Yes it’s time consuming but HOLY GUACAMOLE is it worth every single minute!

If you are a fan of caramels and want to try the best dang caramels on the planet, then give these Sea Salt Caramels a try!


Yield: 100 Caramels

Sea Salt Caramels

Sea Salt Caramels - Caramels laid on individual wax paper ready to be rolled

These Sea Salt Caramels are THE BEST CARAMELS ever. Rave reviews by EVERYONE who has tried them and LOTS of trial and error to create the perfect caramels!

Cook Time 45 minutes
Inactive Time 1 hour
Total Time 1 hour 45 minutes


  • 2 cups white sugar
  • 1/8 teaspoon salt
  • 1 cup white Karo syrup
  • 3 cups heavy whipping cream
  • Candy thermometer or digital thermometer. I prefer a digital meat thermometer.
  • 1 Tablespoon coarse sea salt


  1. Line a 9x13 casserole dish (for thicker caramels) or a jelly roll pan (for thinner caramels) with parchment paper that you spray with cooking spray or nonstick foil. Make sure liner comes up over the edges of the pan on all sides.
  2. In a LARGE pot mix sugar, salt, corn syrup and whipping cream.
  3. Clip a candy thermometer onto the pan if your pan allows. If not, you'll have to check the temperature regularly with your thermometer then rinse it off after each time.
  4. Cook caramel mixture over medium heat (I like to cook mine at a 7.5 level on my stove) until caramel reaches 241*F. Caramel should cook at a heavy simmer / boil and will double, if not triple, in volume from the bubbles.
  5. Stir caramel mixture every few minutes to prevent from scorching the bottom of the caramel.
  6. The mixture will come to 218*F pretty quickly, so don't panic. Between 218*F - 241*F will take a little while.
  7. As you cook and stir, the caramel will start off white, then a light caramel then eventually a rich caramel color.
  8. Once caramel reaches 241*F, remove from stove.
  9. Pour mixture into prepared pan and sprinkle with coarse sea salt.
  10. Allow to cool for 1 hour or more, until caramel has set.
  11. If caramel is still sticky when cutting, it's still slightly warm in the center. Caramel should cut without sticking to knife.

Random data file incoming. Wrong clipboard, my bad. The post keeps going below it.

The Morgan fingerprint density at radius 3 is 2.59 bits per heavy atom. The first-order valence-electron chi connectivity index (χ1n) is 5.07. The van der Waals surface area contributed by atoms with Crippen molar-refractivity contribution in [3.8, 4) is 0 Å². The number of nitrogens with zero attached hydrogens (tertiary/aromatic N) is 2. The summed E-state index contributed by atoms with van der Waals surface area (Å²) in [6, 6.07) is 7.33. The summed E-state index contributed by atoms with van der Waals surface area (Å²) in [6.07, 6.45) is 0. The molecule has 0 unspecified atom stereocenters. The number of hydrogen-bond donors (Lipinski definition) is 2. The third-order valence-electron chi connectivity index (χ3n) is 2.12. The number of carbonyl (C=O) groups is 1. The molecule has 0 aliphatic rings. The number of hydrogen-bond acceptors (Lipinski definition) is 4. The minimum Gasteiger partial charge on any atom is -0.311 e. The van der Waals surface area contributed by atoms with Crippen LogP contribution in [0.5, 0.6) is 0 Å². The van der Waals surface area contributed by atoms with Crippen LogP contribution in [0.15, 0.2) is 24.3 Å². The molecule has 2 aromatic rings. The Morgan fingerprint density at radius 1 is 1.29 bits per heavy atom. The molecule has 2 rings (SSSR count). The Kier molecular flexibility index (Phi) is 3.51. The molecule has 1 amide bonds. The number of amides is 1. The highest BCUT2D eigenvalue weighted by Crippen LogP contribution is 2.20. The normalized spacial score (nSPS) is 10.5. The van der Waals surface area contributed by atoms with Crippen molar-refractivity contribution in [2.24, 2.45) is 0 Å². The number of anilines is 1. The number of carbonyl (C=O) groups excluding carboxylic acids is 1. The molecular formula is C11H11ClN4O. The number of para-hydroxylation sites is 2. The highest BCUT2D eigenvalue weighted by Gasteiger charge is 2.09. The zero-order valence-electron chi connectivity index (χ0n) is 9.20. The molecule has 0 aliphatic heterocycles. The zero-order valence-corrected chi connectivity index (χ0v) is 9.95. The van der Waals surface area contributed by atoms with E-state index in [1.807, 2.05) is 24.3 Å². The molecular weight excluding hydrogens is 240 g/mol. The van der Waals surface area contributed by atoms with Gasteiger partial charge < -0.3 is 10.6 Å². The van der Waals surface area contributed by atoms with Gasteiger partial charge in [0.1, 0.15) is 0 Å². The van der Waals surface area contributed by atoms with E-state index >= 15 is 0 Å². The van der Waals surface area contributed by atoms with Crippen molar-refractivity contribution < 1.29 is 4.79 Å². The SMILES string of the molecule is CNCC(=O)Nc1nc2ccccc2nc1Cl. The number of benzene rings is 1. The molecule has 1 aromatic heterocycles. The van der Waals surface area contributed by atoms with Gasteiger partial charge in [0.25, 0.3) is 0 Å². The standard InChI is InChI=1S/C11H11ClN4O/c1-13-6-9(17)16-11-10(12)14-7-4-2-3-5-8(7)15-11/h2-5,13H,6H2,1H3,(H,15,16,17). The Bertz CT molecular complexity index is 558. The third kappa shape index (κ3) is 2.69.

I have made these using a 9x13 casserole dish as well. Your caramels will be thicker so cut them smaller. Line pan with non-stick foil or cooking spray as directed.

Nutrition Information:



Serving Size:


Amount Per Serving: Calories: 102Total Fat: 5gSaturated Fat: 3gTrans Fat: 0gUnsaturated Fat: 2gCholesterol: 18mgSodium: 142mgCarbohydrates: 13gFiber: 0gSugar: 11gProtein: 1g

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Aunt Charley

Monday 16th of April 2018

I’m confused. You say cook at medium heat. Later you say as caramel is simmering. I’ve always thought simmering was over low heat, yet you don’t mention changing cooking temperature. I don’t want to spend hours of my time and expense of ingredients til I know what I’m doing. Thanks in advance for help on this.


Monday 16th of April 2018

Hi Aunt Charley! Great question! I've adjusted the recipe to reflect that it is a heavy simmer / low boil. Each stove cooks at slightly different temperatures so you'll have to play with the temperature to get a low boil / heavy simmer. For my stove that is at a 6.5 - however some stoves don't even have numbers! If the heat is too high the mixture will boil over the pan. If it's too low it will take longer to reach your desired temperature. However as you can see from the photo you want a nice constant low boil. Adjust your temperature until you get that. But once you find a good temperature for a low boil you wont have to touch it again. I hope that helps!